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Riserless interval

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In offshore drilling, the riser serves to move fluids from the sea floor to the mobile offshore drilling unit (MODU) on the surface. For the initial segment of the well, the riser may not be in place, so drilling fluid composition is important.

Drilling without a riser

Until the riser is in place, all drilling fluid returns to the seabed. A variety of drilling-fluid systems are available for drilling the top-hole riserless interval, including:

  • 1:1, 2:1, and 3:1 seawater/base-fluid blends
  • Ballast-storable fluids
  • Precisely engineered “pad muds” for maintaining wellbore stability while running casing

Typically, drilling fluid must be mixed and treated at flow rates of up to 1,000 U.S. gal/min (1,400 bbl/hr). A three-inlet, high-performance eductor is used to blend riserless drilling fluids, which allows a third stream of CaCl2 or an alternate inhibitive brine to be mixed with standard seawater and base-fluid streams.

Using a specialized, polymer-free base fluid facilitates efficient pumpoff from supply boats. The ideal fluid is thin enough to be transported by a standard centrifugal pump, yet retains the desired rheological properties when blended with seawater.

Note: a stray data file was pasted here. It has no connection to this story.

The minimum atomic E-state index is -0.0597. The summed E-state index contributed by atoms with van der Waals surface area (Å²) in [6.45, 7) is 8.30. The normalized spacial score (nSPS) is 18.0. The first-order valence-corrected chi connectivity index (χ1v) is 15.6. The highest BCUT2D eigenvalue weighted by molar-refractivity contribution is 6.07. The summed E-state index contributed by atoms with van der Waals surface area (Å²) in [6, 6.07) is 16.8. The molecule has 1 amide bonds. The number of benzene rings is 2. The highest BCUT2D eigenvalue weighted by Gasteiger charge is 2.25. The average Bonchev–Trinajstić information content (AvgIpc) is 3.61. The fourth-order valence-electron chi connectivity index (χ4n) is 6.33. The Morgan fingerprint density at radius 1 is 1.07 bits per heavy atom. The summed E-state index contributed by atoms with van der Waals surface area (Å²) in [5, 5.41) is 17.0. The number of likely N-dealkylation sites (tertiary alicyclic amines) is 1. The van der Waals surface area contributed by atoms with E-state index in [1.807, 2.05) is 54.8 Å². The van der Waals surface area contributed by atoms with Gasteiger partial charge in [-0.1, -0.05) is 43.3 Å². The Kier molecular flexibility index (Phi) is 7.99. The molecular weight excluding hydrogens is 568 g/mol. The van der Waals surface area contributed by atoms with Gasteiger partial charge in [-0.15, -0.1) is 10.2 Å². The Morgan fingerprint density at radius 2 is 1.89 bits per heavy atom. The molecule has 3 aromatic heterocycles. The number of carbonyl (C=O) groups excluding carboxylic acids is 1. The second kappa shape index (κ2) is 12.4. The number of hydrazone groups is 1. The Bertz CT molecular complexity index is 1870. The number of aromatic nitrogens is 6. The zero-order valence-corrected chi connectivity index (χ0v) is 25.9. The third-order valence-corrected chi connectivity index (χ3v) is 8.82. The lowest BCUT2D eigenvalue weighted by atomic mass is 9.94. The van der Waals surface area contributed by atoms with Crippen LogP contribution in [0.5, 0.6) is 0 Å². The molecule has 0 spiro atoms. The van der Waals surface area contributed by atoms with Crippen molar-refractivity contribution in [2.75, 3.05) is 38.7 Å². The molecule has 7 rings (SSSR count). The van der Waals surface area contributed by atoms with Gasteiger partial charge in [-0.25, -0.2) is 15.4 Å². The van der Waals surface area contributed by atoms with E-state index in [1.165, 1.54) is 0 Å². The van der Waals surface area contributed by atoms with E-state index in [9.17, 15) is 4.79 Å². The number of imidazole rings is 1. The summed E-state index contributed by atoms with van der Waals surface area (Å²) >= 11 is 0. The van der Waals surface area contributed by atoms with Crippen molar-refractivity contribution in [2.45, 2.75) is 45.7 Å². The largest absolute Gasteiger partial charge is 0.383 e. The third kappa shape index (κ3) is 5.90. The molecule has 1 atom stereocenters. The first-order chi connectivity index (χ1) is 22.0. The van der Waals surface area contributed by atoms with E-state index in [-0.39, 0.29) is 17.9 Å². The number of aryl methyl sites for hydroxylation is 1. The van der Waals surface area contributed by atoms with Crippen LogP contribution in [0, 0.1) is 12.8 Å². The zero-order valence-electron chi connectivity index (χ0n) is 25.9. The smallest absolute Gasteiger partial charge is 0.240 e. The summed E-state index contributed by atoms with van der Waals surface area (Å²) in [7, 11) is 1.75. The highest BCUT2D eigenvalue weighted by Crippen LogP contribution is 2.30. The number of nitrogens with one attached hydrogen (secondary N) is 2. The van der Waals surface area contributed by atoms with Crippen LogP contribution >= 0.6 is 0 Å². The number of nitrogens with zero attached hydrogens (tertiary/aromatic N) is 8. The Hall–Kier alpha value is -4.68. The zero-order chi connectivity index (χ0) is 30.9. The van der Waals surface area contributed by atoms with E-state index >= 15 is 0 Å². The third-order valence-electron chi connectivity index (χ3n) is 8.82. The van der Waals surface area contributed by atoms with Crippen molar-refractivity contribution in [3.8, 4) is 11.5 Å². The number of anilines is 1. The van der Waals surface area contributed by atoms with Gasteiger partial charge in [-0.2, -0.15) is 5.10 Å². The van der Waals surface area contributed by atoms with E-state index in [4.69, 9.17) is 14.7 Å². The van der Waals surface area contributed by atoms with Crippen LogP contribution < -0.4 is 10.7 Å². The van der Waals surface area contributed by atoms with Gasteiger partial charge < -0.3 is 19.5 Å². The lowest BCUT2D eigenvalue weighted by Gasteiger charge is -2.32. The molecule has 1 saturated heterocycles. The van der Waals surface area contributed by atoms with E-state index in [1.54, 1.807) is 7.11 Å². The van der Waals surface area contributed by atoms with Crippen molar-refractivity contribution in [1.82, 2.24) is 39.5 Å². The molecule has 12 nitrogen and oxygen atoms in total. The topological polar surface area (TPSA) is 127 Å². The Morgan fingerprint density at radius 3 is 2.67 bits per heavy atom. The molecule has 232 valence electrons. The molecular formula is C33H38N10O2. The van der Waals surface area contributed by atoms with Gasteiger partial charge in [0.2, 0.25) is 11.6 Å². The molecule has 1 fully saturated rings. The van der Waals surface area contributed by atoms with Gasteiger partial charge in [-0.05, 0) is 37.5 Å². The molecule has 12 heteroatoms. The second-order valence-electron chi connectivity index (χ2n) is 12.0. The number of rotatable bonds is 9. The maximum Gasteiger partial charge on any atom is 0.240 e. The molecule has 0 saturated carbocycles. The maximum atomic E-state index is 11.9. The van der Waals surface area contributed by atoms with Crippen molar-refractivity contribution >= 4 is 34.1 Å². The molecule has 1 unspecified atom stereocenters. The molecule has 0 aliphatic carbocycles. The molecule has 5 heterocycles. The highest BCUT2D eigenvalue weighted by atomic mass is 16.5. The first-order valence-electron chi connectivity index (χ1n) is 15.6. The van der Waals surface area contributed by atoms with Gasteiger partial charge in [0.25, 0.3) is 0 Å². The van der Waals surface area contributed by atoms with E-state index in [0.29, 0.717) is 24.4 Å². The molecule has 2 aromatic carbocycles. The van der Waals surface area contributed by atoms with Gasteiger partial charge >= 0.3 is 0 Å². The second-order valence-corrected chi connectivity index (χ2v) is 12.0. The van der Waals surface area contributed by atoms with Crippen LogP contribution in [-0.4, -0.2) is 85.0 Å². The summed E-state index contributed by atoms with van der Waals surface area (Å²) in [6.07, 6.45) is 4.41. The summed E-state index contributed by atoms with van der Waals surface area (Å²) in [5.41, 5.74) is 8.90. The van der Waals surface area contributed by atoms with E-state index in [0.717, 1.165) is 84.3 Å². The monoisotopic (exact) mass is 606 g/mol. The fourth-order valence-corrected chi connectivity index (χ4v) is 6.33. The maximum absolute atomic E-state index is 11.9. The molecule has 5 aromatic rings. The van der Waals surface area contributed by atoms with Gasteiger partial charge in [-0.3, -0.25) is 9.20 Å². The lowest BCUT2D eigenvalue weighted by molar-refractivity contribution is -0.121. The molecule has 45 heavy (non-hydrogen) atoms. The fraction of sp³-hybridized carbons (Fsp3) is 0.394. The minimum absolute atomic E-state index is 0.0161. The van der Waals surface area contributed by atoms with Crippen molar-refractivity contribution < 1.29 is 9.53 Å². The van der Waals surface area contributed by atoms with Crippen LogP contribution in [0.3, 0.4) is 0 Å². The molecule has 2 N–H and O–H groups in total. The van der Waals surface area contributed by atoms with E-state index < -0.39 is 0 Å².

For remote locations that do not have continuous workboat support, using a ballast-storable fluid system helps ensure that the operator has access to the required volume of drilling fluid during inclement weather. The fluid should be virtually solids-free to help avoid settling in the tanks. This type of system has been used for the riserless portion in several deepwater operations. [1]

Accurate modeling helps when formulating an optimal pad mud for each well. A properly designed pad mud helps to ensure that the wellbore will remain stable while surge pressures are minimized. Modeling-anticipated hole conditions allow the drilling-fluids engineer to predict the effects of interdependent parameters such as:

  • The maximum recommended rate of penetration (ROP) at various flow rates and cuttings concentrations
  • The equivalent circulating density (ECD) on the bottom and the annular cuttings concentration at different ROPs and flow rates
  • Transport efficiencies and annular shear rates at different flow rates
  • A comparison of proposed casing running speed with surge-pressure tolerances

The pad mud should exhibit controllable fluid-loss characteristics to minimize filter-cake buildup across permeable sands.


  1. Morales, L. 1999. Drill Fluid Stored in Semi Ballast Tanks Controls Shallow Water Flow. World Oil 220 (7): 59.

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